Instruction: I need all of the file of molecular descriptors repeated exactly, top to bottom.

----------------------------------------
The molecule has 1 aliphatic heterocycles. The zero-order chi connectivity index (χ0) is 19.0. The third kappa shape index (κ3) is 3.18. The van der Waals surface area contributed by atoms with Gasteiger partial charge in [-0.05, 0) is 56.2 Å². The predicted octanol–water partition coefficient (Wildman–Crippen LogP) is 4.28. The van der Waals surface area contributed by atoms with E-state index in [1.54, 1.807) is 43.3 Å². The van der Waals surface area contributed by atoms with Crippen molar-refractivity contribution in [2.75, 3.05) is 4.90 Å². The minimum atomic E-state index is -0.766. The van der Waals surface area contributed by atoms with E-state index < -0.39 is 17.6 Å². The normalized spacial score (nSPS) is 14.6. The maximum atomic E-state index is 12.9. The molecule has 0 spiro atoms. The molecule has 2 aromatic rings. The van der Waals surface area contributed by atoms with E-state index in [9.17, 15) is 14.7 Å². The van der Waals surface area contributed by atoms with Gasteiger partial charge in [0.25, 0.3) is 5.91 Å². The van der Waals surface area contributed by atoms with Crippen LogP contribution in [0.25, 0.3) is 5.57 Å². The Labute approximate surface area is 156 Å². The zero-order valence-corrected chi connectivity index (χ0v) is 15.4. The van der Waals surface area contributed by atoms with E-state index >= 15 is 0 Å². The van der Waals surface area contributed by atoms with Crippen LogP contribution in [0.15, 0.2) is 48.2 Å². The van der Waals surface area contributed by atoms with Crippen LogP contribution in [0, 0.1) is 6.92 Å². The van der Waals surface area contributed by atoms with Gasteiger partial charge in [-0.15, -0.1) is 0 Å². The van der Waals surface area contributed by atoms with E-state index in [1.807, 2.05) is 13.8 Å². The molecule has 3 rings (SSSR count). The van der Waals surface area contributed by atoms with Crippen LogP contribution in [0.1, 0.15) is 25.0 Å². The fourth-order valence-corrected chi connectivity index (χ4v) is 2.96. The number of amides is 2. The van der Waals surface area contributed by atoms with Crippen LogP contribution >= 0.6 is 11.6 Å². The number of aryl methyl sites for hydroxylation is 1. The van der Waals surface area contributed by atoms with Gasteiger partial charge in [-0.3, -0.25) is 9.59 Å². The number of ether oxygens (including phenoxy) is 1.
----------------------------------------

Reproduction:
The molecule has 1 aliphatic heterocycles. The zero-order chi connectivity index (χ0) is 19.0. The third kappa shape index (κ3) is 3.18. The van der Waals surface area contributed by atoms with Gasteiger partial charge in [-0.05, 0) is 56.2 Å². The predicted octanol–water partition coefficient (Wildman–Crippen LogP) is 4.28. The van der Waals surface area contributed by atoms with E-state index in [1.54, 1.807) is 43.3 Å². The van der Waals surface area contributed by atoms with Crippen molar-refractivity contribution in [2.75, 3.05) is 4.90 Å². The minimum atomic E-state index is -0.766. The van der Waals surface area contributed by atoms with E-state index < -0.39 is 17.6 Å². The normalized spacial score (nSPS) is 14.6. The maximum atomic E-state index is 12.9. The molecule has 0 spiro atoms. The molecule has 2 aromatic rings. The van der Waals surface area contributed by atoms with E-state index in [9.17, 15) is 14.7 Å². The van der Waals surface area contributed by atoms with Gasteiger partial charge in [0.25, 0.3) is 5.91 Å². The van der Waals surface area contributed by atoms with Crippen LogP contribution in [0.25, 0.3) is 5.57 Å². The Labute approximate surface area is 156 Å². The zero-order valence-corrected chi connectivity index (χ0v) is 15.4. The van der Waals surface area contributed by atoms with E-state index >= 15 is 0 Å². The van der Waals surface area contributed by atoms with Crippen LogP contribution in [0.15, 0.2) is 48.2 Å². The van der Waals surface area contributed by atoms with Crippen LogP contribution in [0, 0.1) is 6.92 Å². The van der Waals surface area contributed by atoms with Gasteiger partial charge in [-0.15, -0.1) is 0 Å². The van der Waals surface area contributed by atoms with E-state index in [1.807, 2.05) is 13.8 Å². The molecule has 3 rings (SSSR count). The van der Waals surface area contributed by atoms with Crippen LogP contribution in [0.1, 0.15) is 25.0 Å². The fourth-order valence-corrected chi connectivity index (χ4v) is 2.96. The number of amides is 2. The van der Waals surface area contributed by atoms with Crippen LogP contribution >= 0.6 is 11.6 Å². The number of aryl methyl sites for hydroxylation is 1. The van der Waals surface area contributed by atoms with Gasteiger partial charge in [-0.3, -0.25) is 9.59 Å². The number of ether oxygens (including phenoxy) is 1.